Sex sells, but does it when the price of almost everything has gone up?
Sex worker Jenna Love is a Sydney, Australia-based escort, and she’s currently watching her industry adapt to these strained financial times.
When you are a sex worker, you are relying on people having a disposable income, so Ms. Love saw the cost of living crisis coming from a mile away.
“We feel the pinch with this stuff quite early on,” she said.
There’s no denying that plenty of people are financially strapped at the moment.
The US also continues to grapple with inflation, with the rate currently at nearly 3%.
People are cutting back on expenses, with a recent CNBC and Morning Consult Poll finding that 92% of US consumers are spending less.
So where does that leave sex workers?
If people can’t justify mince, can they justify paying for intimacy? The answer is complicated.
Ms. Love’s unique job gives her insight into the general vibe of wealth in Australia. For instance, she flagged when the building industry was drying up way before anyone was writing about construction companies collapsing.
She simply noticed she was booking less appointments with tradies paying in cash.
She also flagged early the trend of Gen Z staying at home longer after chatting with her younger clients.
“People in their twenties, they don’t see how they could move out.”
Given Ms Love makes a living by dealing with people — and often people at their most vulnerable — she’s very aware of how the cost of living is impacting her clients, and therefore her and the sex industry in Australia.
Across the broader sex industry, Ms Love knows from speaking with other sex workers that times are tough, and people aren’t making the money they used to.
“People are pretty worried.
“If you have regulars, you will get through, but if you aren’t established, it’s a real struggle,” she told news.com.au.
The nature of sex work is to make yourself seem desirable and in-demand.
It’s basic marketing, but it means you are never going to see an escort reveal she’s having trouble getting enough private bookings to make rent, and that means even when things are tough, the sex industry looks misleadingly glamorous.
“Lots of people in my industry are struggling at the moment, I speak to women who are getting only one booking a month,” she said.
“You aren’t going to put on your marketing that you are doing really poorly. We have got to put out this image that we are really successful.”
For every OnlyFans success story, Ms Love knows plenty of sex workers who are currently “barely making rent.”
A spokesman from Scarlet Alliance, the Australian Sex Workers Association Sex workers, confirmed that sex workers are feeling the “pinch” during the cost of living crisis.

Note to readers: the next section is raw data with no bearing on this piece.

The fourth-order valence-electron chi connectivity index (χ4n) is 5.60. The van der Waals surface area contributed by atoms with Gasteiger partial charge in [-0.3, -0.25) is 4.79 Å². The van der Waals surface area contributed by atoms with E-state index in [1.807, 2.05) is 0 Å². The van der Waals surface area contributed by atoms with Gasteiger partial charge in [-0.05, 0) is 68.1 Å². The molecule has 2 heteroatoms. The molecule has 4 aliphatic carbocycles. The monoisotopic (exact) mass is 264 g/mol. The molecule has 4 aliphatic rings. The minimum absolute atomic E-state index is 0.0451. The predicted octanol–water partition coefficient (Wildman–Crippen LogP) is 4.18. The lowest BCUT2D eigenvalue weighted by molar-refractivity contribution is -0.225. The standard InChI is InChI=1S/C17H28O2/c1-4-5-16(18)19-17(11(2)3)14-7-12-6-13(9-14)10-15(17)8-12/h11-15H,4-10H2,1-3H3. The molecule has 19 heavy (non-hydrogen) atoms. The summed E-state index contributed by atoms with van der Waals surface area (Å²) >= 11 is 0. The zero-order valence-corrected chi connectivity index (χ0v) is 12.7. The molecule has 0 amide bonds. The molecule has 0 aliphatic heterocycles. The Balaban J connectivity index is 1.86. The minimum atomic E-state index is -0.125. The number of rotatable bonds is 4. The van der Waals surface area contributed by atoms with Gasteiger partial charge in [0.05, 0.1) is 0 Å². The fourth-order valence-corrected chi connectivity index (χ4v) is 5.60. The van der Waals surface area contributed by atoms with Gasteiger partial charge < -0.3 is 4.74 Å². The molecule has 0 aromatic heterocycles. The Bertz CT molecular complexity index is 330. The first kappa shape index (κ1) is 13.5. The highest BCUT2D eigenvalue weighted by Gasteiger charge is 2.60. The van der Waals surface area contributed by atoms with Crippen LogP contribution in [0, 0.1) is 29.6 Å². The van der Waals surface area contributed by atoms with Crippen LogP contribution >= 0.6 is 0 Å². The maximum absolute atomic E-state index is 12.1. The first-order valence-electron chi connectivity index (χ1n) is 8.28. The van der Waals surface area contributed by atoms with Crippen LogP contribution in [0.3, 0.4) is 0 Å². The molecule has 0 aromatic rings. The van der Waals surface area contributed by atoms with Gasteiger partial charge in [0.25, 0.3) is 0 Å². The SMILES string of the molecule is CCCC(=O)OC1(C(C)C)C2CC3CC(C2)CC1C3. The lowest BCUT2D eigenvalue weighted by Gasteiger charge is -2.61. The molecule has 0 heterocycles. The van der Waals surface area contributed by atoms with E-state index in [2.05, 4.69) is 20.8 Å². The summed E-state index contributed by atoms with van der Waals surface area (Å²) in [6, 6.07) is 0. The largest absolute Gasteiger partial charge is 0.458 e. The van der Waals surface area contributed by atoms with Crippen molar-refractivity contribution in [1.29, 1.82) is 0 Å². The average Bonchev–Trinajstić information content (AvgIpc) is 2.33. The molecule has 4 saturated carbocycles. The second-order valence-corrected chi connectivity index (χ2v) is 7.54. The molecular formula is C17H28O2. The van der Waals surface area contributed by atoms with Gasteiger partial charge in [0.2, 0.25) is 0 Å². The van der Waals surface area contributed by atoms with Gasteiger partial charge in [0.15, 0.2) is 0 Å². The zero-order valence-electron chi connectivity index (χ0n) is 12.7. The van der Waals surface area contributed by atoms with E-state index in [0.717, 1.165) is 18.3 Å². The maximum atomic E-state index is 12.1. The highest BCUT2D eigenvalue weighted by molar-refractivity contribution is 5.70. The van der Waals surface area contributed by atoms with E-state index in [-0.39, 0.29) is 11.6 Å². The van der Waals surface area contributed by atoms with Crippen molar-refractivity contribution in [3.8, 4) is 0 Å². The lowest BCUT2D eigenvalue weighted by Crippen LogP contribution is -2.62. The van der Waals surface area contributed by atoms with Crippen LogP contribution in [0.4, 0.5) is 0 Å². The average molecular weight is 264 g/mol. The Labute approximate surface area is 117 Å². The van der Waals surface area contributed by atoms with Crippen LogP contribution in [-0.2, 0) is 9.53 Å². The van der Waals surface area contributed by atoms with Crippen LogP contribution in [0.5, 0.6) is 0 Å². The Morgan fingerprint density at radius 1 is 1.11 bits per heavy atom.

“We face the same inflationary pressures as all other workers – including increasing costs for food, mortgages or rents, electricity, and so on.”
The spokesman said sex workers are in a more vulnerable position than other Aussie workers.
“Due to stigma, discrimination, and criminalization in some states and territories, sex workers may find it harder to access government and other supports. We saw this during the COVID-19 response, and we encourage any sex worker doing it tough to get in touch with their local sex worker organization for support and appropriate referrals.”
Ms Love explains she’s in a “lucky” position in the industry because she’s an established sex worker and has regulars, but even she’s noticed a shift in her demand and bookings.
Yes, she has her regulars, but some have cut back from coming once a week to once a month or fortnight.
“There’s been a reduction,” she tells news.com.au.
“I used to be heavily booked and have a waitlist, and I’m not in that position these days. But I do still have enough bookings.”
A single hour spent with Ms Love will set you back $600 ($420 USD), but she’s not planning to lower her rates.
Remember the price of tomatoes?
While she understands if clients can’t afford to keep visiting her, she’s not prepared to lower her costs at a time when all her personal bills are going up.
She does offer a “cuddles and chat” option, which is only $250 ($165 USD) per hour, but that service involves no sex.
It was an idea that stemmed from the pandemic when she realised how many people were just starved of touch, and something she’s kept on as the cost of living pressures increase.
“It was also in my mind because things were starting to get tough for us all, well, most of us besides the 1 per cent.”
So does she think sex work is drying up? Well, no.
Ms Love thinks there will always be a demand for “intimacy” and “human connection,” but the bigger question is will Aussies keep being able to pay for it?
Sex sells, but you have to be able to afford it.
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